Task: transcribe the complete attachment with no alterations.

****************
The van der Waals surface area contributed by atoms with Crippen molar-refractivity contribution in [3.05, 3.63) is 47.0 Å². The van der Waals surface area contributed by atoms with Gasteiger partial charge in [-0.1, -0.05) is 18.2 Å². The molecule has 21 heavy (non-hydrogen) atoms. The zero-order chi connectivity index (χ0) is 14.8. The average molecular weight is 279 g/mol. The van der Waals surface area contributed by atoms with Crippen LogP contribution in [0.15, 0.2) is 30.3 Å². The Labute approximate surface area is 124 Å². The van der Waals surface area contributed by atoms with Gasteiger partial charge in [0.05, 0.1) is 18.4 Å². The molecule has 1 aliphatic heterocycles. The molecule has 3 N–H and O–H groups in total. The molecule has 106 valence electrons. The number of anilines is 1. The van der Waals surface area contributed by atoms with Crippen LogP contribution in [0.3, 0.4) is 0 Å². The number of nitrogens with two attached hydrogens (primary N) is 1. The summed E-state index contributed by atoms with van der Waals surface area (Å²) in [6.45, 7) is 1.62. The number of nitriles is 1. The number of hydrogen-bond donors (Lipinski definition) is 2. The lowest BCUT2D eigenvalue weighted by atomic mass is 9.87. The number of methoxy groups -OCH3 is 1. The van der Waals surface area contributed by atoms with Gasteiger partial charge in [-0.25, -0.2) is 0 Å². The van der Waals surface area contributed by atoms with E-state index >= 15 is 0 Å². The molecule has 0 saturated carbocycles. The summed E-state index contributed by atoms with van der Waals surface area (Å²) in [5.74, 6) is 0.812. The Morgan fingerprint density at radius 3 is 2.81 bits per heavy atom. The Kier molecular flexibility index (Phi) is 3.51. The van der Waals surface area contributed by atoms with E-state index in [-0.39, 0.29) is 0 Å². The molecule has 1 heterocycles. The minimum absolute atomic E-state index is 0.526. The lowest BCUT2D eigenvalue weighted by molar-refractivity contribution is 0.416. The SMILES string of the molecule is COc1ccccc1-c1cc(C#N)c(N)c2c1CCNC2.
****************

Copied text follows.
The van der Waals surface area contributed by atoms with Crippen molar-refractivity contribution in [3.05, 3.63) is 47.0 Å². The van der Waals surface area contributed by atoms with Gasteiger partial charge in [-0.1, -0.05) is 18.2 Å². The molecule has 21 heavy (non-hydrogen) atoms. The zero-order chi connectivity index (χ0) is 14.8. The average molecular weight is 279 g/mol. The van der Waals surface area contributed by atoms with Crippen LogP contribution in [0.15, 0.2) is 30.3 Å². The Labute approximate surface area is 124 Å². The van der Waals surface area contributed by atoms with Gasteiger partial charge in [0.05, 0.1) is 18.4 Å². The molecule has 1 aliphatic heterocycles. The molecule has 3 N–H and O–H groups in total. The molecule has 106 valence electrons. The number of anilines is 1. The van der Waals surface area contributed by atoms with Crippen LogP contribution in [0.3, 0.4) is 0 Å². The number of nitrogens with two attached hydrogens (primary N) is 1. The summed E-state index contributed by atoms with van der Waals surface area (Å²) in [6.45, 7) is 1.62. The number of nitriles is 1. The number of hydrogen-bond donors (Lipinski definition) is 2. The lowest BCUT2D eigenvalue weighted by atomic mass is 9.87. The number of methoxy groups -OCH3 is 1. The van der Waals surface area contributed by atoms with Gasteiger partial charge in [-0.25, -0.2) is 0 Å². The van der Waals surface area contributed by atoms with E-state index >= 15 is 0 Å². The molecule has 0 saturated carbocycles. The summed E-state index contributed by atoms with van der Waals surface area (Å²) in [5.74, 6) is 0.812. The Morgan fingerprint density at radius 3 is 2.81 bits per heavy atom. The Kier molecular flexibility index (Phi) is 3.51. The van der Waals surface area contributed by atoms with E-state index in [-0.39, 0.29) is 0 Å². The molecule has 1 heterocycles. The minimum absolute atomic E-state index is 0.526. The lowest BCUT2D eigenvalue weighted by molar-refractivity contribution is 0.416. The SMILES string of the molecule is COc1ccccc1-c1cc(C#N)c(N)c2c1CCNC2.